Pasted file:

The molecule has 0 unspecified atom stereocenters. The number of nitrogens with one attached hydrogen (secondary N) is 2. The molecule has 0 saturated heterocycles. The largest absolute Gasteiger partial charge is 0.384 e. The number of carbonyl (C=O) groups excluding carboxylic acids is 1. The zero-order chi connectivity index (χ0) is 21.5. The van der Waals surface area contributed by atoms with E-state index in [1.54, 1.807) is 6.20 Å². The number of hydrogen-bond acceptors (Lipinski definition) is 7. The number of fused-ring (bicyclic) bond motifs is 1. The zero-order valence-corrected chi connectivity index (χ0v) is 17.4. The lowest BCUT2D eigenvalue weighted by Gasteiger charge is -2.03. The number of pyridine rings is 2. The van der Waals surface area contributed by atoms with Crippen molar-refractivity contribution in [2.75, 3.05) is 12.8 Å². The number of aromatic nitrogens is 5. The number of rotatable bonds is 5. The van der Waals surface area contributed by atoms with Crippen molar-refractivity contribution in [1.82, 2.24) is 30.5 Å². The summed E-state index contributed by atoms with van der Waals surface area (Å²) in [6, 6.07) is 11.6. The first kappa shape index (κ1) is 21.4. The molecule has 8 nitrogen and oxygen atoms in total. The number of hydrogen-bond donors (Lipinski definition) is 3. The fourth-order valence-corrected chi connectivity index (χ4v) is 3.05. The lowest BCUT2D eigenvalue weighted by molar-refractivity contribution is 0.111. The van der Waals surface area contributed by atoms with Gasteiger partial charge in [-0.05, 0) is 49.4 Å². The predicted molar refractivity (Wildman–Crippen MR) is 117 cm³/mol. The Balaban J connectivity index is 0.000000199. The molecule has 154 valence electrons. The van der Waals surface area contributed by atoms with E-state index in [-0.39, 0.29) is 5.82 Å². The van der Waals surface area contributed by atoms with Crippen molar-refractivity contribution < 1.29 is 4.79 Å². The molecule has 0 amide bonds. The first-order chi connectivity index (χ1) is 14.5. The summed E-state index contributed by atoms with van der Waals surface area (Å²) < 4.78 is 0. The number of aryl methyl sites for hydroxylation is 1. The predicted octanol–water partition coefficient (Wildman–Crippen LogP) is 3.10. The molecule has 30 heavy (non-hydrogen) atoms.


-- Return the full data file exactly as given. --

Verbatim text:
The molecule has 0 unspecified atom stereocenters. The number of nitrogens with one attached hydrogen (secondary N) is 2. The molecule has 0 saturated heterocycles. The largest absolute Gasteiger partial charge is 0.384 e. The number of carbonyl (C=O) groups excluding carboxylic acids is 1. The zero-order chi connectivity index (χ0) is 21.5. The van der Waals surface area contributed by atoms with E-state index in [1.54, 1.807) is 6.20 Å². The number of hydrogen-bond acceptors (Lipinski definition) is 7. The number of fused-ring (bicyclic) bond motifs is 1. The zero-order valence-corrected chi connectivity index (χ0v) is 17.4. The lowest BCUT2D eigenvalue weighted by Gasteiger charge is -2.03. The number of pyridine rings is 2. The van der Waals surface area contributed by atoms with Crippen molar-refractivity contribution in [2.75, 3.05) is 12.8 Å². The number of aromatic nitrogens is 5. The number of rotatable bonds is 5. The van der Waals surface area contributed by atoms with Crippen molar-refractivity contribution in [1.82, 2.24) is 30.5 Å². The summed E-state index contributed by atoms with van der Waals surface area (Å²) in [6, 6.07) is 11.6. The first kappa shape index (κ1) is 21.4. The molecule has 8 nitrogen and oxygen atoms in total. The number of hydrogen-bond donors (Lipinski definition) is 3. The fourth-order valence-corrected chi connectivity index (χ4v) is 3.05. The lowest BCUT2D eigenvalue weighted by molar-refractivity contribution is 0.111. The van der Waals surface area contributed by atoms with Gasteiger partial charge in [-0.05, 0) is 49.4 Å². The predicted molar refractivity (Wildman–Crippen MR) is 117 cm³/mol. The Balaban J connectivity index is 0.000000199. The molecule has 154 valence electrons. The van der Waals surface area contributed by atoms with E-state index in [-0.39, 0.29) is 5.82 Å². The van der Waals surface area contributed by atoms with Crippen molar-refractivity contribution < 1.29 is 4.79 Å². The molecule has 0 amide bonds. The first-order chi connectivity index (χ1) is 14.5. The summed E-state index contributed by atoms with van der Waals surface area (Å²) < 4.78 is 0. The number of aryl methyl sites for hydroxylation is 1. The predicted octanol–water partition coefficient (Wildman–Crippen LogP) is 3.10. The molecule has 30 heavy (non-hydrogen) atoms.